Some of the socio cultural factors can be listed as follows Demographic factors- population structure- age, family size, ethnicity, income, Social Cultural behaviors- languages, religious beliefs, mythology, gender roles, gift giving habits, Social responsibility and ethics The impact of war Role of women in society Attitudes towards credit Concern about health
The socio- cultural affect will influence peoples attitudes towards buying patterns, living patterns, dress codes, fashion, sports, savings, social behaviors, music, credit, marriage, and many areas of life styles. Marketers have to be aware of them to understand the customers and their behavior
Technological Technology is changing always Marketers have to be vigilant about it and adapt to change There are so many innovations taking place in the world. Some innovations make products and processors improve dynamically and some times they even replaces the old products and make them obsolete
Ecological Environment People have considered planet as a bundle of raw materials that could be used to satisfy the needs of the current generation That has made the exploitation of resources without any barriers As a result we have lost lot of resources and the bio diversity Main ecological issues are: Resource Depletion- Pollution Concerns- Health Related Concerns Therefore the marketers have to be very careful of the natural environment in their marketing activities such as production processors, usage, consumption and disposal Marketers should have an environment friendly attitude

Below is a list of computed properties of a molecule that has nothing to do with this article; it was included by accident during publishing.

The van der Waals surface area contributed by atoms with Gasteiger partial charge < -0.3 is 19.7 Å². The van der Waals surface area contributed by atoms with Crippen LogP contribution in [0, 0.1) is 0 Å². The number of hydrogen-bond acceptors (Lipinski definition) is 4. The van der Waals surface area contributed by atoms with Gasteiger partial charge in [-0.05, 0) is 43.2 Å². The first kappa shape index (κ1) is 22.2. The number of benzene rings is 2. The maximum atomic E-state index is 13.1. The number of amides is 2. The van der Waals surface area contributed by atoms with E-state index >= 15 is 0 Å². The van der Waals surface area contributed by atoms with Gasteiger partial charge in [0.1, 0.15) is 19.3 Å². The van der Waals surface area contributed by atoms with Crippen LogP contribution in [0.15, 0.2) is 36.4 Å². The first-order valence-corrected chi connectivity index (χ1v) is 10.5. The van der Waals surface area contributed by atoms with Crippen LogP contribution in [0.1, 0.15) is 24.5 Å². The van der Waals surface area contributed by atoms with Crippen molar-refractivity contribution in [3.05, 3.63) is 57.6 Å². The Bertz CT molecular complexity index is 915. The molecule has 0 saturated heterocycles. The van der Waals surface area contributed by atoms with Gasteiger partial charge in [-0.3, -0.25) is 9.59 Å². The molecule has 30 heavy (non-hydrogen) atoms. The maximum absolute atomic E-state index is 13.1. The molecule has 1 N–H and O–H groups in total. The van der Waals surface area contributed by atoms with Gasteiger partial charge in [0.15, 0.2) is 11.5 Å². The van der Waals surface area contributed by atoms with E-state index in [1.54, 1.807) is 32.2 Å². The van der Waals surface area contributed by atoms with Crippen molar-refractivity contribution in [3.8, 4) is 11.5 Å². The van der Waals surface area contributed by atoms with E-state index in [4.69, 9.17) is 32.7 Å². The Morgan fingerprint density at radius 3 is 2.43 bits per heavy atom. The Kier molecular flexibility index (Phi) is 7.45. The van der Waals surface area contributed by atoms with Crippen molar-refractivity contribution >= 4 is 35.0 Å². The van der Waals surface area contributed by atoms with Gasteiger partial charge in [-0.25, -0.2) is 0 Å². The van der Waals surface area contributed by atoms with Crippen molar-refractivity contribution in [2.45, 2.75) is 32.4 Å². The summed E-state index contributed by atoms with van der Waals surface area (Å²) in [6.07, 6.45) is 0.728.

Ethical Environment Ethics are moral principles that define right or wrong behavior in marketing Laws are promulgated to safeguard most basic ethics However, there are many other ethics that marketers should adhere to although they are not in existence in the form of law Marketers should have their own self regulatory ethical standards if they are to become good corporate citizens of the society
Some important ethical issues Product issues : honest claims about effects of products, use non hazadous raw material and component, additives, declare what is used, indicate nutritious values ( specially food items) and side effects ( specially drugs) Pricing issues : price fixing among competitors, predatory pricing ( pricing below cost to win over competitors) hiding or not divulging the operational cost or price of consumables, charging very high prices
Promotional issues ; deceptive or misleading advertising, bribery and commissions, unfair advertising, using sex excessively as a strategy in advertising Place issues : blocking distribution channels, extending payment of credit beyond the agreed terms, using underworld elements to obtain orders and block competition
Legal Criminal and Civil laws will govern many facets of society Especially marketers have to obey and respect them Commercial laws, Company laws employment laws, health and safety laws, Intellectual Property laws, Environment laws, directly affect the marketers, Consumer Protection Laws, Other Religious and Civil Society conventions, rights groups and practices also affect the operation of businesses.

2. Discuss the various steps involved in media planning. When and why media
planning assumes relevance and significance for a marketer?